Sunday, October 7, 2012

Truly God Knows Us Personally: My Children and the New Missionary Age Policy

When I heard Pres. Monson announce that young women now can serve full-time missions beginning at the age of 19, I was ecstatic - but my joy was initially intellectual, for the most part, at that point. 

This announcement is HUGE, in my opinion. As of today, marriage no longer is the de facto first goal for Mormon teenage girls; the first goal now can be a mission, college or marriage. In other words, there is no “waiting period” for girls that says, implicitly at the very least, that they should serve missions only if they can’t get married. In that sense, there really is no difference now in “practical life planning”, if you will, for Mormon teenagers – male and female.

Then, as I processed my intellectual response, I looked at my youngest three daughters who were in the room listening with me.  My teenage daughters were on the verge of tears of joy when they heard the announcement. Their excitement was palpable. The youngest didn't understand fully the import of the change, but she also was beaming. 

What happened next changed the way I saw the announcement - adding a deeply personal element to the entire situation.

My oldest daughter who is in college right now called me. She hadn't been able to watch conference due to her responsibilities at school, so she hadn't know about the announcement until I texted her to see how she felt about it.  She gave me permission to share the following:

She has been feeling strongly for the last couple of weeks that she needs to prepare to serve a mission. In the temple this week (to do baptisms for the dead), she got an overwhelming impression that she should go on a mission “immediately”. She is barely 20, so she assumed that meant next summer when she turns 21.

She was in tears today when she told me she had contacted her Bishop and asked to start the process of being able to leave “immediately”.

To me, that’s what it’s all about, at the most fundamental level. 

My girls are happy. 

That really is all that matters right now. 


Just to provide the complement to my daughter’s experience:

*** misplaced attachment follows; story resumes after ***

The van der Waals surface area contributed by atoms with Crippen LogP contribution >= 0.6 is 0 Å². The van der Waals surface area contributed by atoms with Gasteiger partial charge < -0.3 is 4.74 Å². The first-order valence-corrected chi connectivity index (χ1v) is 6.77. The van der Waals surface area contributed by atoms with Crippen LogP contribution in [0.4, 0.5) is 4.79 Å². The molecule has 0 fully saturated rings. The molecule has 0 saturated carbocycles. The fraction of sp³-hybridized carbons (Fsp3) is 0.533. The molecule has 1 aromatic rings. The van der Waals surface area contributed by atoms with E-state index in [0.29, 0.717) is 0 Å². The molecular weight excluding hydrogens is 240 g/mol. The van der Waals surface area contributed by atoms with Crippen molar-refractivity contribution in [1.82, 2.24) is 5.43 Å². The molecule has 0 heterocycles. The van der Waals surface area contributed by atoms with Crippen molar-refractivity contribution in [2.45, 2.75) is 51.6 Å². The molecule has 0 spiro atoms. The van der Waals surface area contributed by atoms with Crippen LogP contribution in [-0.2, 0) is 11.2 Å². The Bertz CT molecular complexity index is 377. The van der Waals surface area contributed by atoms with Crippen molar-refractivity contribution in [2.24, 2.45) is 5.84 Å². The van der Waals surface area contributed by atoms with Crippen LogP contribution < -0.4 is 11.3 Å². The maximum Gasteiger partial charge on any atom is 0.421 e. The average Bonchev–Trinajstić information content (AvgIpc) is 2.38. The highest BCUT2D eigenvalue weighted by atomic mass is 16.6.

I also texted my second son (22 years old) and told him I hope he doesn’t question his personal revelation to not serve a full-time mission, what with the policy change and all. Part of the wording now is “worthy and ABLE” – and his personal situation makes him unable to serve a full-time mission and remain true to his responsibility to his fiance.

As he was pondering and praying about it, he was out with the missionaries one evening and realized he could be involved in teaching the Gospel very actively whether or not he served a full-time mission – and it hit him later that night as he was reading his Patriarchal Blessing again that it never says he will serve a mission. Instead, it says he would preach and share the Gospel “in the spirit of missionary work”. He and I are grateful for a Patriarch who was inspired to say something so personal and visionary / revelatory to him.

Each person is different, and each person has to make the decisions that are right for him or her. Nobody can make those decisions for them, not even their parents or their church leaders.

I’m grateful - deeply and profoundly grateful - that God knows us personally and is willing to reach down into mortality occasionally and speak directly and individually to his children - even when what he says to one is very different than what he says to another one.  The fact that two of my children could receive such different revelations about the exact same question comforts me greatly. 


Matthew said...

"Each person is different, and each person has to make the decisions that are right for him or her. Nobody can make those decisions for them, not even their parents or their church leaders."

So true.

Anonymous said...

On significant problem we have is the idea that young men should serve a mission.

Some really shouldn't.

Some lack the health or have a compromising disability. Some lack the maturity. Some lack the desire.

I had a stake president who pressured me to go despite a significant medical issue. I know parents who pressure kids to go who lack the maturity or desire.

It should be a personal decision.

If someone chooses not to, that decision should be respected. No shame. No whispering.

Papa D said...

Amen, Anonymous.

Fwiw, I really like the current standard of "worthy AND able" - since "able" can be defined broadly enough to allow legitimate exceptions of many kinds. For example, the son I mentioned is worthy in every way and able in every way except one - but that one is so important it over-rides everything else in his case. That's not rationalization; it was communicated to him via strong revelation, and it is easy to understand knowing his overall situation.

Sure, not everyone will understand and see it the same way, but it's not their call to make nor their definition to choose. It's his, and I am just as proud of him for his decision as I am of my daughter for hers. It took a lot of courage and soul-searching for each of them (and for my oldest son, who chose to serve at an older than average age).

I have three children who have made mission-related decisions, and each of their decisions has been unique. I am more than fine with that; I really am proud of them.